2. Poignant: if anything at all sad happens in the book, it will be described as poignant
4. Nuanced: in reviewerspeak, this means, “The writing in the book is really great. I just can’t come up with the specific words to explain why.”
5. Lyrical: see definition of nuanced, above.
6. Tour de force
9. Deceptively simple: as in, “deceptively simple prose”
10. Rollicking: a favorite for reviewers when writing about comedy/adventure books
11. Fully realized
12. At once: as in, “Michael Connelly’s The Brass Verdict is at once a compelling mystery and a gripping thriller.” See, I just used three of the most annoying clichés without any visible effort. Piece of cake.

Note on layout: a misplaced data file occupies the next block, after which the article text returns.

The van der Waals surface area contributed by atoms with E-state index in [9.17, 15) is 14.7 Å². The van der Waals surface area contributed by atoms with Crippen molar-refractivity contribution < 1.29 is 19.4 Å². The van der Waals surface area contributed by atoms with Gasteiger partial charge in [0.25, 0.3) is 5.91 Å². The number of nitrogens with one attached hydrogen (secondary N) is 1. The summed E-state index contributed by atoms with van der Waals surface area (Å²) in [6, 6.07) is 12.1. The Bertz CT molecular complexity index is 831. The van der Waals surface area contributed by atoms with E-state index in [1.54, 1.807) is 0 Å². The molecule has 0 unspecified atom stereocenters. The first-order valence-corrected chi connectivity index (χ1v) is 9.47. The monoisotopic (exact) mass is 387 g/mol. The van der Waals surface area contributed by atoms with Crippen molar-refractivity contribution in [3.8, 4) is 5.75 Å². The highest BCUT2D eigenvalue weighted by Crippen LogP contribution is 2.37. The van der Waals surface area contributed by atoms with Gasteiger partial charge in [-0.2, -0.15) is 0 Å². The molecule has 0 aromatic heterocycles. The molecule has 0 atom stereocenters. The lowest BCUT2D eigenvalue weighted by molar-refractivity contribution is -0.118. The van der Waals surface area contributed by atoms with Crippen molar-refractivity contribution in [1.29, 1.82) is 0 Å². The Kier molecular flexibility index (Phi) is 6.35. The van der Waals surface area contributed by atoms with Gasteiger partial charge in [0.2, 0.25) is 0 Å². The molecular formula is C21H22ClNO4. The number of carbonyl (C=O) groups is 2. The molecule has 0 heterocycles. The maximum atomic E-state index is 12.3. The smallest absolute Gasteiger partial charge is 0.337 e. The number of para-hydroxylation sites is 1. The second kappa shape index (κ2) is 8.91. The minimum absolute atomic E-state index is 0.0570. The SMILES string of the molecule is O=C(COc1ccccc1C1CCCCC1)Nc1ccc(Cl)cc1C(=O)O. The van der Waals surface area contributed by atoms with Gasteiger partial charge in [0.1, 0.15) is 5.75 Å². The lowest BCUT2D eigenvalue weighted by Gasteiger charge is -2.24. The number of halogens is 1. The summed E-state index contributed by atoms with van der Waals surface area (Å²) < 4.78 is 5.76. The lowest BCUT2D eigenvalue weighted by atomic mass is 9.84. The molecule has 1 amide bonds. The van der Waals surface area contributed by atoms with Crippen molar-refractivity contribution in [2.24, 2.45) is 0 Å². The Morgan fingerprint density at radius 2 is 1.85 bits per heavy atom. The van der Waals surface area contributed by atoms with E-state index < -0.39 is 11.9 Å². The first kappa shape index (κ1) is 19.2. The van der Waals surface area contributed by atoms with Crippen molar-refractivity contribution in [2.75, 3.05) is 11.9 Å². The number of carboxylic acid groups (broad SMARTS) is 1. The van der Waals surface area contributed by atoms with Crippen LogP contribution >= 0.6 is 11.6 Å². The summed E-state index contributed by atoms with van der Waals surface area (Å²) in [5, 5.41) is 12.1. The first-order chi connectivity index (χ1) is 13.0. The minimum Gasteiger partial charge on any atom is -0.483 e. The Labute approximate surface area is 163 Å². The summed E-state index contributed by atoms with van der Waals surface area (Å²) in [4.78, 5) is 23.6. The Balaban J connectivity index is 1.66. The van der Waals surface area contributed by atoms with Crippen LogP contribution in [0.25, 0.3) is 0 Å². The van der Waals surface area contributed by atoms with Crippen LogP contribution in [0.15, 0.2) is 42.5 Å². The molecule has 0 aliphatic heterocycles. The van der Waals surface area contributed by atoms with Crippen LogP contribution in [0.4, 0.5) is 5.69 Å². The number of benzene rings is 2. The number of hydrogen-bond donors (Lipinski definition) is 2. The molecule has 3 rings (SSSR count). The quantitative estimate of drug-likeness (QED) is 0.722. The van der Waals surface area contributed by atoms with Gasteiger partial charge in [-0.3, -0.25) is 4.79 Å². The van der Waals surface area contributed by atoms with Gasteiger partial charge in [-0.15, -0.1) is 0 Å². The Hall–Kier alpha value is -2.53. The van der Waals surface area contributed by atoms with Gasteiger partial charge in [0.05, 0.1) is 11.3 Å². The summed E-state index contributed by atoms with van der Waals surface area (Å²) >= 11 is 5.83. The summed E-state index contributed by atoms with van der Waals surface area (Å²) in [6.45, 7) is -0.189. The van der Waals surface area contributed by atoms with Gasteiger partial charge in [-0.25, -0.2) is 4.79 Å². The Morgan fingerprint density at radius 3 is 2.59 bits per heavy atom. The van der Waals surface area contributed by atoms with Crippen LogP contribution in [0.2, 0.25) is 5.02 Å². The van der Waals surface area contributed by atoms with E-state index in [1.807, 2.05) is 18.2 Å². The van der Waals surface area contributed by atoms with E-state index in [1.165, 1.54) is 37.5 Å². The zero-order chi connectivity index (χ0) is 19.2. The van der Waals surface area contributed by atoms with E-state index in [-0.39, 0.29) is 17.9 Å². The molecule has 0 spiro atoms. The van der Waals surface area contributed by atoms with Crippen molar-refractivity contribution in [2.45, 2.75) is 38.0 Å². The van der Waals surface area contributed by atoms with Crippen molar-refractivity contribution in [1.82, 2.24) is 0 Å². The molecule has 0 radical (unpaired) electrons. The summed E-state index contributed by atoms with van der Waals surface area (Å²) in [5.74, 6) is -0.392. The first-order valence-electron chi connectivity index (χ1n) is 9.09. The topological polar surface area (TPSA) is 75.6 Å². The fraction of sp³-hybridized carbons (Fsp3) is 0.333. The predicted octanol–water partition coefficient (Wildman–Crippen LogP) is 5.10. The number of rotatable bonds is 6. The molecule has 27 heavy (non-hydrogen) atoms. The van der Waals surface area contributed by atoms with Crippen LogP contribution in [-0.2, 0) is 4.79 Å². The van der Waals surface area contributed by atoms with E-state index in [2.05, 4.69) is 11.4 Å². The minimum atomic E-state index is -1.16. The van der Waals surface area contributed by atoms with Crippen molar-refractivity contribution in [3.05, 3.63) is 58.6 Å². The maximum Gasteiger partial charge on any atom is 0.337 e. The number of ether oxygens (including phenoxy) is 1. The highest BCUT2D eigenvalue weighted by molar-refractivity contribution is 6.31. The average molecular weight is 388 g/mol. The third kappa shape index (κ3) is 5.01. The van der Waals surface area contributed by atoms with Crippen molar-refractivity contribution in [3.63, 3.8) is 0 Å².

14. ” X meets X meets X”: as in, “Stephen King meets Charles Dickens meets Agatha Christie in this haunting yet rollicking mystery.”
16. Sweeping: almost exclusively reserved for books with more than 300 pages
17. That said: as in, “Stephenie Meyer couldn’t identify quality writing with a compass and a trained guide; that said, Twilight is a harmless read.”
19. Unflinching: used to describe books that have any number of unpleasant occurences — rape, war, infidelity, death of a child, etc.
Okay, I’ll admit to using . . . some of these. Fewer than half. Maybe fewer than a third. But I’ve published more than a hundred book reviews in my day, so, you know, there are only so many words available. . . .